thousand a day. I get hold of it so it’ll never run off. I’ll hold on to the world tight some day. I’ve got one finger on it now; that’s a beginning.
The wind died.
The other men lay a while, on the dawn edge of sleep, not yet ready to rise up and begin the day’s obligations, its fires and foods, its thousand details of putting foot after foot and hand after hand. They lay blinking their dusty eyelids. You could hear them breathing fast, then slower, then slow ….
Montag sat up.
He did not move any further, however. The other men did likewise. The sun was touching the black horizon with a faint red tip. The air was cold and smelled of a coming rain.
Silently, Granger arose, felt his arms, and legs, swearing, swearing incessantly under his breath, tears dripping from his face. He shuffled down to the river to look upstream.
“It’s flat,” he said, a long time later. “City looks like a heap of baking-powder. It’s gone.” And a long time after that. “I wonder how many knew it was coming? I wonder how many were surprised?”
And across the world, thought Montag, how many other cities dead? And here in our country, how many? A hundred, a thousand?
Someone struck a match and touched it to a piece of dry paper taken from their pocket, and shoved this under a bit of grass and leaves, and after a while added tiny twigs which were wet and sputtered but finally caught, and the fire grew larger in the early morning as the sun came up and the men slowly turned from looking up river and were drawn to the fire, awkwardly, with nothing to say, and the sun coloured the backs of their necks as they bent down.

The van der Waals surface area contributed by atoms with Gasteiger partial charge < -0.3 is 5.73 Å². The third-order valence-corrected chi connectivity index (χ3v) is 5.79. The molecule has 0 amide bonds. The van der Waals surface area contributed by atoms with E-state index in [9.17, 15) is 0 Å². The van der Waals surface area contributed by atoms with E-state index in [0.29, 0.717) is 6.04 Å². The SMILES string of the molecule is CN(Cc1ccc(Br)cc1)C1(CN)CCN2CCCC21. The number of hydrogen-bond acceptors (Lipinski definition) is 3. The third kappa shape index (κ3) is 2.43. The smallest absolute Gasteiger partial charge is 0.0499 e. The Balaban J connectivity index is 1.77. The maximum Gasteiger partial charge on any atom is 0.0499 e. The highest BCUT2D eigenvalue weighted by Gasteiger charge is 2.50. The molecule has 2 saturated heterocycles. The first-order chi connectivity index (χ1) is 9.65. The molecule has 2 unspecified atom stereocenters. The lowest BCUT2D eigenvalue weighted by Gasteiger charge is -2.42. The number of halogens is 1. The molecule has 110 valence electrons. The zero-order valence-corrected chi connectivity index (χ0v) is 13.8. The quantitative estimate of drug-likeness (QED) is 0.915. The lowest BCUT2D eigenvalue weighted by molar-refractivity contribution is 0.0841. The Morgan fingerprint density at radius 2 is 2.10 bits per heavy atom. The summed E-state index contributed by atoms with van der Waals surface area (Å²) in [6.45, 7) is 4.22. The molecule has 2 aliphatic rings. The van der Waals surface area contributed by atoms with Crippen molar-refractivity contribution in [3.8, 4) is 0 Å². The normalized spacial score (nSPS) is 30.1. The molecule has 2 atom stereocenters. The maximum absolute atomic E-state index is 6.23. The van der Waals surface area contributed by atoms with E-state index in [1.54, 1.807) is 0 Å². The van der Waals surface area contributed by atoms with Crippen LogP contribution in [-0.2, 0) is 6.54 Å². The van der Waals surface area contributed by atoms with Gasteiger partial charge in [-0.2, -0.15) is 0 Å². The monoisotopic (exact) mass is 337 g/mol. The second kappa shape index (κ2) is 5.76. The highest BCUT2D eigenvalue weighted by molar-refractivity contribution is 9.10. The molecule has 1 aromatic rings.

Granger unfolded an oilskin with some bacon in it. “We’ll have a bite. Then we’ll turn around and walk upstream. They’ll be needing us up that way.”
Someone produced a small frying-pan and the bacon went into it and the frying-pan was set on the fire. After a moment the bacon began to flutter and dance in the pan and the sputter of it filled the morning air with its aroma. The men watched this ritual silently.
Granger looked into the fire. “Phoenix.”
“There was a silly damn bird called a Phoenix back before Christ: every few hundred years he built a pyre and burned himself up. He must have been first cousin to Man.
But every time he burnt himself up he sprang out of the ashes, he got himself born all over again. And it looks like we’re doing the same thing, over and over, but we’ve got one damn thing the Phoenix never had. We know the damn silly thing we just did. We know all the damn silly things we’ve done for a thousand years, and as long as we know that and always have it around where we can see it, some day we’ll stop making the goddam funeral pyres and jumping into the middle of them. We pick up a few more people that remember, every generation.”
He took the pan off the fire and let the bacon cool and they ate it, slowly, thoughtfully.
“Now, let’s get on upstream,” said Granger. “And hold on to one thought: You’re not important. You’re not anything. Some day the load we’re carrying with us may help someone. But even when we had the books on hand, a long time ago, we didn’t use what we got out of them. We went right on insulting the dead. We went right on spitting in the graves of all the poor ones who died before us. We’re going to meet a lot of lonely people in the next week and the next month and the next year. And when they ask us what we’re doing, you can say, We’re remembering. That’s where we’ll win out in the long run. And some day we’ll remember so much that we’ll build the
biggest goddam steam-shovel in history and dig the biggest grave of all time and shove war in and cover it up. Come on now, we’re going to go build a mirror-factory first and put out nothing but mirrors for the next year and take a long look in them.”